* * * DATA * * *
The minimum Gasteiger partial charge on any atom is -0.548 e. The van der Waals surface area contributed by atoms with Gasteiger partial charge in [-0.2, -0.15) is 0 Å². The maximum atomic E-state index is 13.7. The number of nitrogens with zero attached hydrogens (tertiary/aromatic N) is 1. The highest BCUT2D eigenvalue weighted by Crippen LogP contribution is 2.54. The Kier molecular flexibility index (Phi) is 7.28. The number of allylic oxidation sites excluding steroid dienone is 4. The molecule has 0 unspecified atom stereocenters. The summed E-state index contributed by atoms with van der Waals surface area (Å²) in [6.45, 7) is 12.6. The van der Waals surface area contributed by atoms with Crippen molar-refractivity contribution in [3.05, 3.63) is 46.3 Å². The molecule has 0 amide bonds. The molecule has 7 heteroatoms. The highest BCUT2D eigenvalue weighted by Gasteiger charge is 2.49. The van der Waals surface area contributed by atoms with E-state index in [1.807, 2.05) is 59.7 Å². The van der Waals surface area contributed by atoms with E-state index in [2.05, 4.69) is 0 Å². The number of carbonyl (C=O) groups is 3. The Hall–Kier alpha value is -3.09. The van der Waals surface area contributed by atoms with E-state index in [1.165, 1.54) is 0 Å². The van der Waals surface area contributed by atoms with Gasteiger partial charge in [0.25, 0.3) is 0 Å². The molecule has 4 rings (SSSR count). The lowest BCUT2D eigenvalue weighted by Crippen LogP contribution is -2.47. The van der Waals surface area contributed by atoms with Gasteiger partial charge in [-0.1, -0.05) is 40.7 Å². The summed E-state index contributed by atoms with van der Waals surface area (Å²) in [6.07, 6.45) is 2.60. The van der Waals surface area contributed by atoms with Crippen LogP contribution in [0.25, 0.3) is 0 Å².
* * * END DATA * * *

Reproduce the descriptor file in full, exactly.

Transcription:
The minimum Gasteiger partial charge on any atom is -0.548 e. The van der Waals surface area contributed by atoms with Gasteiger partial charge in [-0.2, -0.15) is 0 Å². The maximum atomic E-state index is 13.7. The number of nitrogens with zero attached hydrogens (tertiary/aromatic N) is 1. The highest BCUT2D eigenvalue weighted by Crippen LogP contribution is 2.54. The Kier molecular flexibility index (Phi) is 7.28. The number of allylic oxidation sites excluding steroid dienone is 4. The molecule has 0 unspecified atom stereocenters. The summed E-state index contributed by atoms with van der Waals surface area (Å²) in [6.45, 7) is 12.6. The van der Waals surface area contributed by atoms with Crippen molar-refractivity contribution in [3.05, 3.63) is 46.3 Å². The molecule has 0 amide bonds. The molecule has 7 heteroatoms. The highest BCUT2D eigenvalue weighted by Gasteiger charge is 2.49. The van der Waals surface area contributed by atoms with E-state index in [1.807, 2.05) is 59.7 Å². The van der Waals surface area contributed by atoms with E-state index in [2.05, 4.69) is 0 Å². The number of carbonyl (C=O) groups is 3. The Hall–Kier alpha value is -3.09. The van der Waals surface area contributed by atoms with E-state index in [1.165, 1.54) is 0 Å². The van der Waals surface area contributed by atoms with Gasteiger partial charge in [0.25, 0.3) is 0 Å². The molecule has 4 rings (SSSR count). The lowest BCUT2D eigenvalue weighted by Crippen LogP contribution is -2.47. The van der Waals surface area contributed by atoms with Gasteiger partial charge in [-0.1, -0.05) is 40.7 Å². The summed E-state index contributed by atoms with van der Waals surface area (Å²) in [6.07, 6.45) is 2.60. The van der Waals surface area contributed by atoms with Crippen LogP contribution in [0.25, 0.3) is 0 Å².